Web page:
Breach of Contract; Breach of Implied Covenant of Good Faith and Fair Dealing; and Specific Performance
Save Mart Supermarkets v. Orchard Supply Hardware
Superior Court of the State of California, County of Fresno, Case No. 09CECG01020
|Counsel for Defendant:||Bernard P. Simons, Esq. of Reed Smith|
|Expert for Defandant:||Marc S. Margulis, C.F.A., A.S.A., M.B.A|
On September 4, 2007, Save Mart (Lessor) and Orchard Supply Hardware (OSH) (Lessee) executed a lease and construction rider for a 54,850 sq. ft. “to be built” building in an 88,275 sq. ft. “to be built” community shopping center planned to consist of four buildings on an 8.59 acre corner parcel in northwest Fresno, California. The term of the lease was 20 years at a fixed, annual, triple net rent. Rent was to begin after Lessor delivered to OSH the building and after all on/off site improvements were completed. A second major tenant was purported to be CVS but negotiations failed due to the economic climate. Save Mart was unable to find another pharmacy tenant or tenants for any of the other intended spaces in the proposed shopping center, aside from OSH.
At no time did OSH anticipate being the sole tenant; at all times, OSH intended to be one of multiple, economically interdependent tenants. The Lessor’s failure to identify and lease to other tenants denied OSH a material inducement in the execution of the lease and shifted substantial risks from the Lessor to OSH.
In November of 2008, Save Mart sends a proposed First Amendment to OSH which sought OSH’s approval to allow phased construction of the site due to the state of the economy, despite its subsequent contention that it did not need OSH’s approval to do so. Phased construction would violate, not just the intent of the lease agreement, but several of its provisions including i) the right to quiet enjoyment, ii) that the Center would be
operated and maintained in good condition and in a manner comparable to similar properties in Fresno, and iii) an explicit provision protecting the Tenant from activities by the Landlord that would limit Tenant’s access, impede traffic, or impede the flow of Tenant’s customers to and from the premises. Simply, OSH contended that the lease neither contemplated nor allowed phased construction.
In February of 2009, OSH responds in good faith to Save Mart’s proposed First Amendment indicating its willingness to agree to phasing in return for nominal rent concessions as consideration for a valuable concession. Save Mart declined OSH’s proposal and declined to negotiate. Save Mart commences grading on March 16, 2009 but does not pull permits which had been approved and available on December 19, 2008.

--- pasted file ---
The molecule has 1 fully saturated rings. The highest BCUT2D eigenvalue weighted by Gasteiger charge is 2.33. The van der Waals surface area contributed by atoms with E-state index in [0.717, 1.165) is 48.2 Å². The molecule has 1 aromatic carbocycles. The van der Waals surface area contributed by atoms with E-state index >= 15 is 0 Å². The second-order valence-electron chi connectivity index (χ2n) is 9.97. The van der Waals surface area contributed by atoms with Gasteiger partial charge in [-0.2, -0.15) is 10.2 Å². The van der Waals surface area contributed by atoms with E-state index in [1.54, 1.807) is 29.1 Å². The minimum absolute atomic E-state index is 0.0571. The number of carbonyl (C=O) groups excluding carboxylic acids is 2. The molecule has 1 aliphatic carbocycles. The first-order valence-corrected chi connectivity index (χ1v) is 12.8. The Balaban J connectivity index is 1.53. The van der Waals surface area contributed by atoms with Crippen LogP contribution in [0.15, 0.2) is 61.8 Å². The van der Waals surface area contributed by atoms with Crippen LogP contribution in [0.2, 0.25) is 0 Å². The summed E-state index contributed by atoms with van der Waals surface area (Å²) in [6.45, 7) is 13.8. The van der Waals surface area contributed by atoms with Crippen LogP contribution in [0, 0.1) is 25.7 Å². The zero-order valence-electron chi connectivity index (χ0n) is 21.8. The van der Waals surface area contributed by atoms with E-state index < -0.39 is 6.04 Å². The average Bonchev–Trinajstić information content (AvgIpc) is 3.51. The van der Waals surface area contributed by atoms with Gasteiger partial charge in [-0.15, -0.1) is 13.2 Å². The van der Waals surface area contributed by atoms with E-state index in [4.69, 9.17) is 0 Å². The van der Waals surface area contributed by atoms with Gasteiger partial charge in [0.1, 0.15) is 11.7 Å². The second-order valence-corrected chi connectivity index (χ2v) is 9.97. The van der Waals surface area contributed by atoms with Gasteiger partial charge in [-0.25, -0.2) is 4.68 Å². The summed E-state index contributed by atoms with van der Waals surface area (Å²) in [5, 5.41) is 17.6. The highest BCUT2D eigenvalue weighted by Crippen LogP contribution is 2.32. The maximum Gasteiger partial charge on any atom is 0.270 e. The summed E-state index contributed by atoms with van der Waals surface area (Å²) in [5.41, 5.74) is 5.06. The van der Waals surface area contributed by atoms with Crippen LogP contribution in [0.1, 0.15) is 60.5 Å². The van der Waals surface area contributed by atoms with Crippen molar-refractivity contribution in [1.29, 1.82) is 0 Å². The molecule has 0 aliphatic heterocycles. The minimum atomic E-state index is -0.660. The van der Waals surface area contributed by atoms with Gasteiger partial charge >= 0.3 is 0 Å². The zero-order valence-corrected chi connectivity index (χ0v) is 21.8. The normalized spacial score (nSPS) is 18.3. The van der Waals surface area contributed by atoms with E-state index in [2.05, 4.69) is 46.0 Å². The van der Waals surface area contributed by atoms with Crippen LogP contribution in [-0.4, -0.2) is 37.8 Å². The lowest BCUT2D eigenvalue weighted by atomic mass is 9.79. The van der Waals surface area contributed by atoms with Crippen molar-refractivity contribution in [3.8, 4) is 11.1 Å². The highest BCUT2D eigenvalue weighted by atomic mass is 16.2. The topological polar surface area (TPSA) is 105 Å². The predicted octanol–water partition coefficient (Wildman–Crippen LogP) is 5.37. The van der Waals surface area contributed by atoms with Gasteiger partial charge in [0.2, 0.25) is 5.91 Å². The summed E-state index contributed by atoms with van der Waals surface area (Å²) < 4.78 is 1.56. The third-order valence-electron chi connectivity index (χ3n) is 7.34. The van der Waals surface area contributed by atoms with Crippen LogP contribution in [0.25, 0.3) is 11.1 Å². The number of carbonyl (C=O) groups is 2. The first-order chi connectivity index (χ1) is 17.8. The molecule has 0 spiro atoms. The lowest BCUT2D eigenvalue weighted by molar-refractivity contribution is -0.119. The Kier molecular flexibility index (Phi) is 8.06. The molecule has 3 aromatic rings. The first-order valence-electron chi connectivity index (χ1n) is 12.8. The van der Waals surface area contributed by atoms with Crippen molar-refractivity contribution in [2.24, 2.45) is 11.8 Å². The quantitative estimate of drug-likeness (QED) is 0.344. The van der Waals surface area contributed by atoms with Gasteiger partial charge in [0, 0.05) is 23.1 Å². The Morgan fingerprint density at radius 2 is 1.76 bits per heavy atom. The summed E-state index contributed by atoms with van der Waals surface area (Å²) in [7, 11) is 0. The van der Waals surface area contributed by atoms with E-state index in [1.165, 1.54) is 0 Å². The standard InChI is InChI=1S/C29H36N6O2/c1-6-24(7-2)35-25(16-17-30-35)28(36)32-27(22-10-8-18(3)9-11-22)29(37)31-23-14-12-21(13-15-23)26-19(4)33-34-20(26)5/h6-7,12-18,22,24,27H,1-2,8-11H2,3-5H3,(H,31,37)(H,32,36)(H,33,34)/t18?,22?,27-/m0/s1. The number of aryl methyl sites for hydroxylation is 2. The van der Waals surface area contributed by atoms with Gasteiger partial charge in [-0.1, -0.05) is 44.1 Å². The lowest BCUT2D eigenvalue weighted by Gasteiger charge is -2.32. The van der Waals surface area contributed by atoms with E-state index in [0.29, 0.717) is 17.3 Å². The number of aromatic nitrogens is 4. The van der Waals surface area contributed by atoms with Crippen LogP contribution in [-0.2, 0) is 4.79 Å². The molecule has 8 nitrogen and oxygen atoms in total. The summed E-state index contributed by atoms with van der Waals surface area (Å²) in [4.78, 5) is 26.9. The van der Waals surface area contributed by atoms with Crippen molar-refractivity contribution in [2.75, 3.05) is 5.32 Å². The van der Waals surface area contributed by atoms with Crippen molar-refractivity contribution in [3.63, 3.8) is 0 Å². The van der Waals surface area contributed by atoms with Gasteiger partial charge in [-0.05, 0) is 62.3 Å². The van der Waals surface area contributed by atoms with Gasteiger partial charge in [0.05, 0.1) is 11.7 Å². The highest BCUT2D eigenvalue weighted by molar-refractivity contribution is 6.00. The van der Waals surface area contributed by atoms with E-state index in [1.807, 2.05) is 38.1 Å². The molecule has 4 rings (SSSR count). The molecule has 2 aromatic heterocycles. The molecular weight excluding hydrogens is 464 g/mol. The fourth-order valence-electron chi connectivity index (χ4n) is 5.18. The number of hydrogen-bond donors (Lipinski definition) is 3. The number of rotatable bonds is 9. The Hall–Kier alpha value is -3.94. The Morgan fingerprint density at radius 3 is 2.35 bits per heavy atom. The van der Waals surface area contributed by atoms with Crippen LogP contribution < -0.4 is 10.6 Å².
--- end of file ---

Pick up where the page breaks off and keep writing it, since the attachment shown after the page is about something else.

OSH informs Save Mart on March 18 that it intends to exercise its right to termination followed by its notice of termination.
As of the date of trial in March of 2011, neither the OSH building nor any other portion of the shopping center had been built. As of the trial date, Save Mart had found no tenant to replace OSH or tenants for any of the other planned buildings for its proposed shopping center.
Marc S. Margulis of Mammoth Advisors, Inc. was retained as the damages expert on behalf of Defendant, OSH to i) analyze and rebut, as appropriate, the analysis and opinion of Plaintiff’s damages expert and ii) determine Save Mart’s damages independently under a presumption of OSH’s liability. Mr. Margulis’ independent analysis confirmed the testimony of one of Plaintiff’s experts and another of Defendant’s experts that the OSH lease could be replaced with one with comparable economic value to the Plaintiff within 5 years. He, then, calculated alleged damages recoverable under California Civil Code Sec. 1951.2 and determined, consistent with benefit-of-the-bargain theory, that offsetting lost rents was the opportunity value, or earning power, of the more than $10,000,000 of on-site, off-site and building costs avoided by Save Mart until such
time as the current harsh economic climate improves and a tenant is found to replace OSH. Mr. Margulis testified at trial in Fresno, the home of Save Mart’s headquarters. A motion by Plaintiff’s counsel to exclude only that portion of Mr. Margulis’ testimony pertaining to offsets was sustained.
The jury found in favor of the Plaintiff. Subsequent motions were denied. An appeal was filed, but was settled on terms favorable to OSH.